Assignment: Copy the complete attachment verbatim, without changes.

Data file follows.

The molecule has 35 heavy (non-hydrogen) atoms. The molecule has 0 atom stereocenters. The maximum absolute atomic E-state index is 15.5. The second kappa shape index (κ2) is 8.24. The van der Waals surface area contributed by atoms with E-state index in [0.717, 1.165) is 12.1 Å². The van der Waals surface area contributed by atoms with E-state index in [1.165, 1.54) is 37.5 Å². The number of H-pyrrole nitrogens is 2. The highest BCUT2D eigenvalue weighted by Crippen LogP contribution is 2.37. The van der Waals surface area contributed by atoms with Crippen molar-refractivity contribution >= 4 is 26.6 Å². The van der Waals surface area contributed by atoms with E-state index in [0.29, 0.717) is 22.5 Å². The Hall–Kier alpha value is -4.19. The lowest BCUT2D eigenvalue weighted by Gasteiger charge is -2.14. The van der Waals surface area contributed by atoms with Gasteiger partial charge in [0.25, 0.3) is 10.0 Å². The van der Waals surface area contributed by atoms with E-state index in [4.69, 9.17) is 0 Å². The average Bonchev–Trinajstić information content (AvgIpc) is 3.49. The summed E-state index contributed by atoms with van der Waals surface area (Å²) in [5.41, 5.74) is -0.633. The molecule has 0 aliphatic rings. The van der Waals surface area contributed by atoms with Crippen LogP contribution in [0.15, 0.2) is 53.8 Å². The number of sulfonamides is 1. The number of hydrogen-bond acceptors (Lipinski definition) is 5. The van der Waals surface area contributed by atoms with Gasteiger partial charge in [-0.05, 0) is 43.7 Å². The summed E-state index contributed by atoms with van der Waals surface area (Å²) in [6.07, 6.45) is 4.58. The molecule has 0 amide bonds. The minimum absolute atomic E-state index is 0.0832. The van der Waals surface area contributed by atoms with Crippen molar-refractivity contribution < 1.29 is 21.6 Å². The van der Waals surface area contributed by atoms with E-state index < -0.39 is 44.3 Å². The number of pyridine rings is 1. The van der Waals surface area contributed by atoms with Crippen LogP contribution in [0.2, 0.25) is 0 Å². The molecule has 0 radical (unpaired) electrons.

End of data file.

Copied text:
The molecule has 35 heavy (non-hydrogen) atoms. The molecule has 0 atom stereocenters. The maximum absolute atomic E-state index is 15.5. The second kappa shape index (κ2) is 8.24. The van der Waals surface area contributed by atoms with E-state index in [0.717, 1.165) is 12.1 Å². The van der Waals surface area contributed by atoms with E-state index in [1.165, 1.54) is 37.5 Å². The number of H-pyrrole nitrogens is 2. The highest BCUT2D eigenvalue weighted by Crippen LogP contribution is 2.37. The van der Waals surface area contributed by atoms with Crippen molar-refractivity contribution >= 4 is 26.6 Å². The van der Waals surface area contributed by atoms with E-state index in [0.29, 0.717) is 22.5 Å². The Hall–Kier alpha value is -4.19. The lowest BCUT2D eigenvalue weighted by Gasteiger charge is -2.14. The van der Waals surface area contributed by atoms with Gasteiger partial charge in [0.25, 0.3) is 10.0 Å². The van der Waals surface area contributed by atoms with E-state index in [4.69, 9.17) is 0 Å². The average Bonchev–Trinajstić information content (AvgIpc) is 3.49. The summed E-state index contributed by atoms with van der Waals surface area (Å²) in [5.41, 5.74) is -0.633. The molecule has 0 aliphatic rings. The van der Waals surface area contributed by atoms with Crippen LogP contribution in [0.15, 0.2) is 53.8 Å². The number of sulfonamides is 1. The number of hydrogen-bond acceptors (Lipinski definition) is 5. The van der Waals surface area contributed by atoms with Gasteiger partial charge in [-0.05, 0) is 43.7 Å². The summed E-state index contributed by atoms with van der Waals surface area (Å²) in [6.07, 6.45) is 4.58. The molecule has 0 amide bonds. The minimum absolute atomic E-state index is 0.0832. The van der Waals surface area contributed by atoms with Crippen molar-refractivity contribution < 1.29 is 21.6 Å². The van der Waals surface area contributed by atoms with E-state index < -0.39 is 44.3 Å². The number of pyridine rings is 1. The van der Waals surface area contributed by atoms with Crippen LogP contribution in [0.2, 0.25) is 0 Å². The molecule has 0 radical (unpaired) electrons.